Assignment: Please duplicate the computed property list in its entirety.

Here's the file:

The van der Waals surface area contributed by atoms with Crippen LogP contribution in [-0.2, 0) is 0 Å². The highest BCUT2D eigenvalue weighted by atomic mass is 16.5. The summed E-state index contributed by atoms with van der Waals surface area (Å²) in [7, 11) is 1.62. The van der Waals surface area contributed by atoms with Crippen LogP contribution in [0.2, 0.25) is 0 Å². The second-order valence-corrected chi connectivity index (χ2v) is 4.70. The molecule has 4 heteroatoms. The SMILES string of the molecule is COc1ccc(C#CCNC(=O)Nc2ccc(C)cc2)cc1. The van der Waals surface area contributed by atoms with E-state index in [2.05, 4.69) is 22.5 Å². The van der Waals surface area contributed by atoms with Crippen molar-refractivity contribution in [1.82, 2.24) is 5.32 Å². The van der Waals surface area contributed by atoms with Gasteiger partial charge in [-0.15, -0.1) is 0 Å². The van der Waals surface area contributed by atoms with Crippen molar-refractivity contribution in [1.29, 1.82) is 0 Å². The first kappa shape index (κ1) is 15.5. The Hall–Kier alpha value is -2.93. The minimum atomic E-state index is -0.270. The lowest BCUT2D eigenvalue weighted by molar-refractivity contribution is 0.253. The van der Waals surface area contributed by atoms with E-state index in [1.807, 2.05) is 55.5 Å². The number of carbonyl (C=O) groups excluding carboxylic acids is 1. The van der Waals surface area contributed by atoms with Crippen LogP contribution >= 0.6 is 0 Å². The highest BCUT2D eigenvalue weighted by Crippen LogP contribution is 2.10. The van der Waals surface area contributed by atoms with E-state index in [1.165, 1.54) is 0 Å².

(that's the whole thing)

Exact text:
The van der Waals surface area contributed by atoms with Crippen LogP contribution in [-0.2, 0) is 0 Å². The highest BCUT2D eigenvalue weighted by atomic mass is 16.5. The summed E-state index contributed by atoms with van der Waals surface area (Å²) in [7, 11) is 1.62. The van der Waals surface area contributed by atoms with Crippen LogP contribution in [0.2, 0.25) is 0 Å². The second-order valence-corrected chi connectivity index (χ2v) is 4.70. The molecule has 4 heteroatoms. The SMILES string of the molecule is COc1ccc(C#CCNC(=O)Nc2ccc(C)cc2)cc1. The van der Waals surface area contributed by atoms with E-state index in [2.05, 4.69) is 22.5 Å². The van der Waals surface area contributed by atoms with Crippen molar-refractivity contribution in [1.82, 2.24) is 5.32 Å². The van der Waals surface area contributed by atoms with Gasteiger partial charge in [-0.15, -0.1) is 0 Å². The van der Waals surface area contributed by atoms with Crippen molar-refractivity contribution in [1.29, 1.82) is 0 Å². The first kappa shape index (κ1) is 15.5. The Hall–Kier alpha value is -2.93. The minimum atomic E-state index is -0.270. The lowest BCUT2D eigenvalue weighted by molar-refractivity contribution is 0.253. The van der Waals surface area contributed by atoms with E-state index in [1.807, 2.05) is 55.5 Å². The number of carbonyl (C=O) groups excluding carboxylic acids is 1. The van der Waals surface area contributed by atoms with Crippen LogP contribution >= 0.6 is 0 Å². The highest BCUT2D eigenvalue weighted by Crippen LogP contribution is 2.10. The van der Waals surface area contributed by atoms with E-state index in [1.165, 1.54) is 0 Å².